FOR IMMEDIATE RELEASE
ICBA Urges Congress to Enhance Incentives for Securing Consumer Data
Washington, D.C. (Jan. 17, 2014)—The Independent Community Bankers of America® (ICBA) today called on Congress to ensure that parties that suffer a data breach are required to bear responsibility for fraud losses and restitution to affected parties. In letters to members of the House and Senate, ICBA wrote that compromises at large retailers such as Target and Neiman Marcus can shake public confidence while community banks have been working to protect their customers from adverse consequences of the breaches.
“Community banks have a critical stake in the security of consumer data and have worked aggressively to protect their customers following the recent security breaches at Target, Neiman Marcus and other retailers,” ICBA President and CEO Camden R. Fine said today. “Safeguarding customer information is central to maintaining public trust, and Congress should take action to mitigate the negative impact of security breaches on their victims.”
In its letter to lawmakers, ICBA urged Congress to allocate liability to incentivize maximum security. The association wrote that the party that suffers a data breach—whether it is a retailer, data broker, financial institution, or other entity—should be responsible for fraud losses and the costs of mitigation and restitution when consumer information is compromised. Allocating responsibility with the party that is best positioned to secure consumer data will provide a strong incentive to do so effectively, the association wrote.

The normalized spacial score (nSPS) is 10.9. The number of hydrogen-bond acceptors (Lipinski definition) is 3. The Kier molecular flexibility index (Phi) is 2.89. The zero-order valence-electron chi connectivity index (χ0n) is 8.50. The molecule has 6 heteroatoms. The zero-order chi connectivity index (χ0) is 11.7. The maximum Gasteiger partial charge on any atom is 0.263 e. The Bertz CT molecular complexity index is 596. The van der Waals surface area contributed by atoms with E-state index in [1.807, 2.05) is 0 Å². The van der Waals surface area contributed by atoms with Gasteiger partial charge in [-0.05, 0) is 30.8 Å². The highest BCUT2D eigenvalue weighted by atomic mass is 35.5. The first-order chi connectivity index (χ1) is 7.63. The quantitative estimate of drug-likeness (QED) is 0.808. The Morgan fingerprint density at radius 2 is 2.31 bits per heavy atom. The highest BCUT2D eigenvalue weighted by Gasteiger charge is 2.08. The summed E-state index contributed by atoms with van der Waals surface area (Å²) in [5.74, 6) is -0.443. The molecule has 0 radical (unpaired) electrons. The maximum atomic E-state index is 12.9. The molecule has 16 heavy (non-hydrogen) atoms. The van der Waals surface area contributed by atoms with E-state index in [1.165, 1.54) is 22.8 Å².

Additionally, ICBA called for a single national standard to replace the patchwork of state laws on data security breaches that fosters confusion and puts consumers at risk. The association said it strongly supports notification to allow consumers to take steps to protect themselves from identity theft or fraud resulting from data breaches.
Community banks have been working to protect their customers from the retail security breaches. They are informing customers about community banks’ multiple layers of security protection, monitoring customer accounts for fraudulent activity, reissuing cards to customers as appropriate and educating customers on how to avoid fraud.
ICBA will continue working with community banks to support consumer protection and confidence while advocating policies that maximize incentives to secure consumer data. ICBA’s letter to Congress and more information on the breach is available at www.icba.org.
The Independent Community Bankers of America®, the nation’s voice for nearly 7,000 community banks of all sizes and charter types, is dedicated exclusively to representing the interests of the community banking industry and its membership through effective advocacy, best-in-class education and high-quality products and services. For more information, visit www.icba.org.